Cheryl McGeachan, Phd Candidate at the University of Glasgow, writes: Recently, the Medical Humanities Research Network Scotland held its second workshop event at the University of Edinburgh, entitled “Theory into Practice”. Following on from the first workshop event at the University of Glasgow, entitled “Why Historicise?”, this workshop sought to investigate – and create critical dialogues around – the challenges associated with bringing together multiple voices from both those engaged in clinical applications and those humanities scholars who are less so, in an attempt to convey the different and similar pathways we take in our own work within the medical humanities.
Using G. S. Rousseau’s (1986) article ‘Literature and Medicine: Towards a Simultaneity of theory and Practice’, as a starting point, the morning’s discussion travelled across disciplines and professional backgrounds and allowed a space for critical reflection upon the practical applications of our own work. Issues were raised about the role of nurses and carers in the narratives associated with medicine and literature, and the importance of not reducing these accounts to medical doctors alone. Questions raised about the representation of the figure of the nurse in these larger tales was an important reminder to the significance of seeking out and displaying the narratives that lurk within their borderlands, but which reveal so very much about the complexity and diversity of the theory and practice of medicine.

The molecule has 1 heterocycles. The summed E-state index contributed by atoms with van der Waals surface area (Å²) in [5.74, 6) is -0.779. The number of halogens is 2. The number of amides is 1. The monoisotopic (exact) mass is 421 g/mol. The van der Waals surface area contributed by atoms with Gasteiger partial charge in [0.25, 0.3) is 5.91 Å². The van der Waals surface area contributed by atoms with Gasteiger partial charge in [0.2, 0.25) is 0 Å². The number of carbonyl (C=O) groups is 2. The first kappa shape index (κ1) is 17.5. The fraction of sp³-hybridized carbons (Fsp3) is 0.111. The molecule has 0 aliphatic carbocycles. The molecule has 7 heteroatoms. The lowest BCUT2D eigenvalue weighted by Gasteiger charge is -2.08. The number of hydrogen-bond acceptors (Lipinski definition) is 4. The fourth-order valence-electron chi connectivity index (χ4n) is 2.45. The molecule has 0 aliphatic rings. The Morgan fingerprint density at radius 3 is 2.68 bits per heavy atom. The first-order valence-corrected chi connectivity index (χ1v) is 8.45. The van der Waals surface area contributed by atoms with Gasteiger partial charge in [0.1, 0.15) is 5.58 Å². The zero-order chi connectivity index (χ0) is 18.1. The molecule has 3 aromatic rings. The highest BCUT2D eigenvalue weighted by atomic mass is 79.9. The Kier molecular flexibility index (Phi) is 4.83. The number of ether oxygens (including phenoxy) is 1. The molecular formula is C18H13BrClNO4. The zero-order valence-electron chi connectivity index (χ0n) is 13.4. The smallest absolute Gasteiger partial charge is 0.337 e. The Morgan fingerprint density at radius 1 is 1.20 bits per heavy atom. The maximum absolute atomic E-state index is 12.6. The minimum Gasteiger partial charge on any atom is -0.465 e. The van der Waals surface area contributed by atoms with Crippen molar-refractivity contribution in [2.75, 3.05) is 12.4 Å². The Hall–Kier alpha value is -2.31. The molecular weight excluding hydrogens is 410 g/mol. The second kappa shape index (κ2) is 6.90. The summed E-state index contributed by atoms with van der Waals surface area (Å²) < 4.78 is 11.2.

The afternoon session used B. Hurwitz’s (2006) article, ‘Form and Representation in Clinical Case Reports’, to prompt discussion on the importance of reflective practice, and brought to the fore the realities of the inner workings of the hospital ward and the doctor’s surgery. By opening up these specifically medical spaces for discussion, a more complex picture of the boundaries and power-relations within and beyond them emerged, and from this there appeared a desire, by both those individuals working in and on these particular clinical spaces, to work through, and with, the intricacies of these landscapes of care.
Attempting to put “Theory into Practice” was never going to be an easy task. However, by allowing a time and space to attempt to unpick the entanglements of theory and practice in the medical humanities with a range of other individuals from diverse fields, set in motion a series of critical and reflective questions that I hope to continue to work through at future MHRNS events.